Challenges for early years training and childcare as a long-term career (updated)

19 Apr

The University of Winchester and Leeds Beckett University have dropped their early years teacher training courses just five months before the start of the next academic year. Commenting in Schools Week, General Secretary Deborah Lawson said:

“The fact functional skills or some form of equivalent assessment is not an accepted qualification for the course for people already in the sector is going to have an impact on those progressing through the system and seeing childcare as a viable long-term career prospect.”

In a previous interview with Schools Week, Deborah Lawson commented on how early years settings are facing a shortage of early years teachers as some university courses offering training for Early Years Teacher Status (EYTS) are facing closure because of low numbers.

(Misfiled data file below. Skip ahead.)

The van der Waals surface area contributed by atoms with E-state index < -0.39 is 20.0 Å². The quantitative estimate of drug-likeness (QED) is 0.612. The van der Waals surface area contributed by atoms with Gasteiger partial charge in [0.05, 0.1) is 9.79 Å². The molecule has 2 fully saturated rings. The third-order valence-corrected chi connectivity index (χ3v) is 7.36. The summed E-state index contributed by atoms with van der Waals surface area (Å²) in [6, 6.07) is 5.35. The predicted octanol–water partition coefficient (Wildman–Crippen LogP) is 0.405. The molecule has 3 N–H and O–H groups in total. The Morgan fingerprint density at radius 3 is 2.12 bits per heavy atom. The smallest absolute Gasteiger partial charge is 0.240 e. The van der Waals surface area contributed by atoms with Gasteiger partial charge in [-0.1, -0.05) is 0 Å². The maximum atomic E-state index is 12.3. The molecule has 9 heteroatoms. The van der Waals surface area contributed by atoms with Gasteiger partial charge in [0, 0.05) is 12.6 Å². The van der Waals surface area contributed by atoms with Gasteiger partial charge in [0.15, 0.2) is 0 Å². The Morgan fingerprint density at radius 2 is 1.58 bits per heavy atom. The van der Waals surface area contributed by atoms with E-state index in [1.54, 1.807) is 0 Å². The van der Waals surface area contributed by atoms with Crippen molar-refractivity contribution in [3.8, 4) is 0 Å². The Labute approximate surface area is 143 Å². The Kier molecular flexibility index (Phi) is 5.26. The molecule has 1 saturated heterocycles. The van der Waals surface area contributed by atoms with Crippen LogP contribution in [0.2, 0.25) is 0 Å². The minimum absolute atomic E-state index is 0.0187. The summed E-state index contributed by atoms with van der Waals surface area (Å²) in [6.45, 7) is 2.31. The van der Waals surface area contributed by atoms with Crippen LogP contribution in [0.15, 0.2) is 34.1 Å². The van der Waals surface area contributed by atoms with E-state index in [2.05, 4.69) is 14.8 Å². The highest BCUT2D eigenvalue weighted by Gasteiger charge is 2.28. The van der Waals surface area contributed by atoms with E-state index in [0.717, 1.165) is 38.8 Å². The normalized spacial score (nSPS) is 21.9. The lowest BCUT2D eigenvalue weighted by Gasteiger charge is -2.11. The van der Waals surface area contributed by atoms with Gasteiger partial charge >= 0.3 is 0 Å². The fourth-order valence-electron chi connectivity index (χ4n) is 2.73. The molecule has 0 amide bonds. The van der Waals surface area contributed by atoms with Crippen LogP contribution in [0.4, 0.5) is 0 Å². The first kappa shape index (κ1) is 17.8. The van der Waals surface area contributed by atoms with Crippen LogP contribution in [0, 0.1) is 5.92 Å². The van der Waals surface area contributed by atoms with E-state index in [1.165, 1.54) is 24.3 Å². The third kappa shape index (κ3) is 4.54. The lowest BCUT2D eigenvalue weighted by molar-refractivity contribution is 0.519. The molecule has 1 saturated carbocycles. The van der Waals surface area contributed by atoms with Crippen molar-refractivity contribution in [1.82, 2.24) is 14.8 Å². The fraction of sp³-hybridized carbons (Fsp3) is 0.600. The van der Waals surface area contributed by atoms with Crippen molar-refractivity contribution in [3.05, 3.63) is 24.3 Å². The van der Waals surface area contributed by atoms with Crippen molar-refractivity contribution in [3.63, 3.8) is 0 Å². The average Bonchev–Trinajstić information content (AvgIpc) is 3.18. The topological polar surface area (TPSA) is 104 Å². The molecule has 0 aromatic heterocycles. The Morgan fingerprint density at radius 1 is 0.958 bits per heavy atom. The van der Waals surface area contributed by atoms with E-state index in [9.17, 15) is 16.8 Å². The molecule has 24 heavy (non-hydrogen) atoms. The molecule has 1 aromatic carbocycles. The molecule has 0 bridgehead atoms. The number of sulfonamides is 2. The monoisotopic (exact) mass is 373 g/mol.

EYTS trainees need the qualifications as those working towards Qualified Teacher Status (QTS) (a degree, at least a C grade in English, maths and science GCSEs, and success in a numeracy and literacy test) but EYTS does not guarantee the same terms and conditions as QTS. There is no set pay scale and some providers only pay wages for 35 weeks a year, rather than an annual salary.

Deborah Lawson has called for more to be done to raise pay and status of early years staff.

A recent Voice survey found that the respondents working in childcare were generally highly-skilled but low paid.

Do let us know your thoughts and experiences…

Voice is supporting the Save Our Early Years campaign.


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